Fran O'Sullivan: Conspiracy theories driving agenda

The Beehive has lost all sense of humour as far as the VBC - otherwise known as the "vast business conspiracy" - is concerned.

That was made plain to the principals of two top professional firms who received phone calls from the Prime Minister last week expressing her displeasure at the latest National Party mock billboard email to do the rounds.

The billboard was - as these things often are - humorous. On one side it featured a grimacing Helen Clark with the slogan "my husband thinks I'm sexy" superimposed on a red background. The other side had Don Brash on a blue background with the slogan "Her husband thinks ..." (well you fill in the gap).

It wasn't even new. It was just one of many "attack" billboards manufactured using the National billboard-maker website during last year's election campaign.

But after a week of mutual mud-slinging by Clark and Brash it probably provided a moment's light relief for all the lawyers, accountants, investment bankers and directors who were in on Friday's "mail drop".

Many would have felt they had rather unfairly been pinged by the Prime Minister as belonging to a business social strata that had, with the National Party and Exclusive Brethren, combined to try to deal her down.

But the mere fact that the billboard was distributed from a professional firm's email servers at a time when the PM was trenchantly squashing the rumour has simply reinforced Clark's determination to crack down on anonymous campaign funding and what she alleges are "cash for policy" deals between business and her political opponents.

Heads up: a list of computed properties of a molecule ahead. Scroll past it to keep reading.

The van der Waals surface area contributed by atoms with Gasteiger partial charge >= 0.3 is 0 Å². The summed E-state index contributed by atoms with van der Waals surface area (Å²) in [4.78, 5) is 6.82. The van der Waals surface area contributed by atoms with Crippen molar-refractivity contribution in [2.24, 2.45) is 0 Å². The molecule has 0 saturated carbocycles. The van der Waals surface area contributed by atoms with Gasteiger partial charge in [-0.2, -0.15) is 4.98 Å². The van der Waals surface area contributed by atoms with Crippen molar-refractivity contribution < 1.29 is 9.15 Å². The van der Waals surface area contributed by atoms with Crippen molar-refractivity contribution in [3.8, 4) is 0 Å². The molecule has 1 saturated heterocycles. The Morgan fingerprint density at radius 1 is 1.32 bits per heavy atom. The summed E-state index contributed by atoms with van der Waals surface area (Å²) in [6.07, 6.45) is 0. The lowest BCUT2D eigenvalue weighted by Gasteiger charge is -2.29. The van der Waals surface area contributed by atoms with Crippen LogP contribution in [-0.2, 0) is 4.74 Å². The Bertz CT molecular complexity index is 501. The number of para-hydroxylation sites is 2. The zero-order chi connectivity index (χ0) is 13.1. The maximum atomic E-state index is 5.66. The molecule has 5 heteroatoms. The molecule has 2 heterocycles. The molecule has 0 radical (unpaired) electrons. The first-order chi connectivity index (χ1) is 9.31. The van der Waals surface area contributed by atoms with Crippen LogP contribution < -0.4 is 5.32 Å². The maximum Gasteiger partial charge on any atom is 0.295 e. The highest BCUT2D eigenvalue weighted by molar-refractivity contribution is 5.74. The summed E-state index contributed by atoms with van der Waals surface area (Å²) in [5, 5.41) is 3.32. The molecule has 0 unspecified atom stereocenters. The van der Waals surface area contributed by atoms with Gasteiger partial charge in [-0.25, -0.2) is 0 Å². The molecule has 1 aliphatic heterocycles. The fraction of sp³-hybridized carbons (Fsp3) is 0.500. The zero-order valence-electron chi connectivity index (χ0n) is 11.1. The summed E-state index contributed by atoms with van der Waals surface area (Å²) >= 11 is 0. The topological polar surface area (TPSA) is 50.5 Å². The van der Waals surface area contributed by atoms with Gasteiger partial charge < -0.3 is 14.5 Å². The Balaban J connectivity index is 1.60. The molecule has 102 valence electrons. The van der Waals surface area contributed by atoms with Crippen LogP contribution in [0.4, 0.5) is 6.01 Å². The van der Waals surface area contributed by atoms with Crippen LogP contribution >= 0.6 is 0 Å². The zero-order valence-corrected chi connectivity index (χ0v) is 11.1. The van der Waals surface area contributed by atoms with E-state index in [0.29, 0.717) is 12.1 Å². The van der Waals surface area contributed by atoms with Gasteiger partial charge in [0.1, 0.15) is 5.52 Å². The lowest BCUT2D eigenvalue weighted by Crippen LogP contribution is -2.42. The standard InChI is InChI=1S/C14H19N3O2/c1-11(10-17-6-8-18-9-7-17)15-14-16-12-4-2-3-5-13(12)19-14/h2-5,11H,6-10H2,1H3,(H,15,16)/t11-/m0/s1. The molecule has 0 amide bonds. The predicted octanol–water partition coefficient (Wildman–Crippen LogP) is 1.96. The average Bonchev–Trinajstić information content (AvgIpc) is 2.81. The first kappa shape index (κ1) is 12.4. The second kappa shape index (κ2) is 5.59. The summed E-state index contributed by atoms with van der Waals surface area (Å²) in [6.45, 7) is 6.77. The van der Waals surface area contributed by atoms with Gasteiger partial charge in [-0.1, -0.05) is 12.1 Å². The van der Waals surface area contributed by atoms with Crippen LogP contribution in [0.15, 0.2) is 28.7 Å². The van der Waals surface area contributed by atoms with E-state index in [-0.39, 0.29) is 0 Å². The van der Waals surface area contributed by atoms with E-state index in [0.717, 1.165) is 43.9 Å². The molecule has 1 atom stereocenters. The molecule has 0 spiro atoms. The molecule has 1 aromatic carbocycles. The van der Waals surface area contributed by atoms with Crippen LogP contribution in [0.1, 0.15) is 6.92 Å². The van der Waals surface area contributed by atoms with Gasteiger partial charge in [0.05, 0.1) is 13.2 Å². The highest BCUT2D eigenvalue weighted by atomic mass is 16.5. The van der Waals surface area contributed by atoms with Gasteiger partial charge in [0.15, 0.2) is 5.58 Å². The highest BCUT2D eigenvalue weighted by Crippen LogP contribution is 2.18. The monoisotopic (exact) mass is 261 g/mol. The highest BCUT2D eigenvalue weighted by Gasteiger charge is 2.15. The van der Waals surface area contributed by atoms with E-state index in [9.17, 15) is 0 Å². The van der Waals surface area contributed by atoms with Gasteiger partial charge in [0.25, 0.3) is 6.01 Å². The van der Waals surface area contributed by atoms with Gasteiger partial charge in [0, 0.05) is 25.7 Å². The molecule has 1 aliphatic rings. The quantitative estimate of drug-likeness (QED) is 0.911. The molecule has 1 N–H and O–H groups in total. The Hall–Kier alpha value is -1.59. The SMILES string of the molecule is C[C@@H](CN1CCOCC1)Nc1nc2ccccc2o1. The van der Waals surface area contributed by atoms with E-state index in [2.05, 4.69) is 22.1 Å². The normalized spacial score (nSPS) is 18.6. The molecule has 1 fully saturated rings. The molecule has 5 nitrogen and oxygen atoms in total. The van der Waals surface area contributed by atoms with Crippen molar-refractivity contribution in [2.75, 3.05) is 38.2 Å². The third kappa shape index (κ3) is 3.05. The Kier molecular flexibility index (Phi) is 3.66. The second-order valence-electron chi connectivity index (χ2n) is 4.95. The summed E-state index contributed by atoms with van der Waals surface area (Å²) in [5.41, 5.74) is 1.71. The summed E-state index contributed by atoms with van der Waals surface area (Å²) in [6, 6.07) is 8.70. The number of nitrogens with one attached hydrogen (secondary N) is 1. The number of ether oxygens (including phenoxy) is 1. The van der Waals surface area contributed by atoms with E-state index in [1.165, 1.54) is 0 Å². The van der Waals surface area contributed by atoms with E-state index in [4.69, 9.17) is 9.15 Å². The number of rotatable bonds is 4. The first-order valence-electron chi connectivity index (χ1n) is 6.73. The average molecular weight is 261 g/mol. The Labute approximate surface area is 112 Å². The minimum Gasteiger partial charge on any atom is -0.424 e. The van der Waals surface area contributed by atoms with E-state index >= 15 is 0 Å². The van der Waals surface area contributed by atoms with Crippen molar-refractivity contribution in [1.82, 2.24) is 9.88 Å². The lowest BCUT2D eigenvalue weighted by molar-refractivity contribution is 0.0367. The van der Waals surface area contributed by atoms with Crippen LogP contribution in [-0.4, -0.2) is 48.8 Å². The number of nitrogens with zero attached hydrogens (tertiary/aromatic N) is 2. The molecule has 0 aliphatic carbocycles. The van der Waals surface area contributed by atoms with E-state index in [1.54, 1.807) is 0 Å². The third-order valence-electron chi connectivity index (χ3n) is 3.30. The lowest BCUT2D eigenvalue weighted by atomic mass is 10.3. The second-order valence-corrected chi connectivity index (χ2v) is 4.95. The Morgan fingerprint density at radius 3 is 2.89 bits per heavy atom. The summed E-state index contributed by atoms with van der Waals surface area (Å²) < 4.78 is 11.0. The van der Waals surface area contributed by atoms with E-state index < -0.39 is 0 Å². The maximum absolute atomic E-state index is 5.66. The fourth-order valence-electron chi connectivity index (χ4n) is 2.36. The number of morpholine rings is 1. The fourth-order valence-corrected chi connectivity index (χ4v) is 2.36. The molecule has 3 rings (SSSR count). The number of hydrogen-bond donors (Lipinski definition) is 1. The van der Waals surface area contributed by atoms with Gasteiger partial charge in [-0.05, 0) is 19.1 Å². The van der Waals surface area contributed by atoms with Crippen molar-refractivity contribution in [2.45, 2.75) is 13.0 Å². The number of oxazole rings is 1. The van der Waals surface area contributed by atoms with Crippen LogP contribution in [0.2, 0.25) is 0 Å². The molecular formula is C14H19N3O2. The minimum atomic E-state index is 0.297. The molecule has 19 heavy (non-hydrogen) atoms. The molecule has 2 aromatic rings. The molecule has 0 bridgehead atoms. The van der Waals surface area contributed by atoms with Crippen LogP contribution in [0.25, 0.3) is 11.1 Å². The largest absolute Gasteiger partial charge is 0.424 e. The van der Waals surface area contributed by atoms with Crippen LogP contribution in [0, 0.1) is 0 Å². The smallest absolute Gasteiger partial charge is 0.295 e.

Clark's stance puts the business sector in a difficult position.

Parliament's justice and electoral select committee has backed the Government's intended review of the Electoral Act 1993 in specific areas that affect the ability of third parties, including businesses, to fund the political parties. The areas for review include state funding of political parties, election advertising, party donation disclosure regimes and the taxation status of political parties.

The committee's report was not unanimous. The Labour/Green one-person majority argued that "most of us" were of the view that extended state funding of political parties' election campaigns might help to redress the balance "where some parties have apparently unlimited campaign funds because of the interests they represent" and because they can use third parties to campaign against their opponents without being subject to electoral spending restrictions.

National contended state funding rewarded incumbency and increased the possibility of corruption.

Clark - whose Labour Party was the beneficiary of some $800,000 of anonymous business donations at the 1999 election - also wants to remove the ability of business to make anonymous donations because they involve "cash for policies".

As evidence, Clark has cited a charge that insurance companies wanted specific changes to ACC in return for donations. It's the usual "no names no pack drill" scenario.

The thin innuendo appears to be based on conversations Labour's bagmen had with the industry last year. The counterfactual - that some businesses like to make their donations in an anonymous fashion to avoid any such slurs in the first place - has not been examined.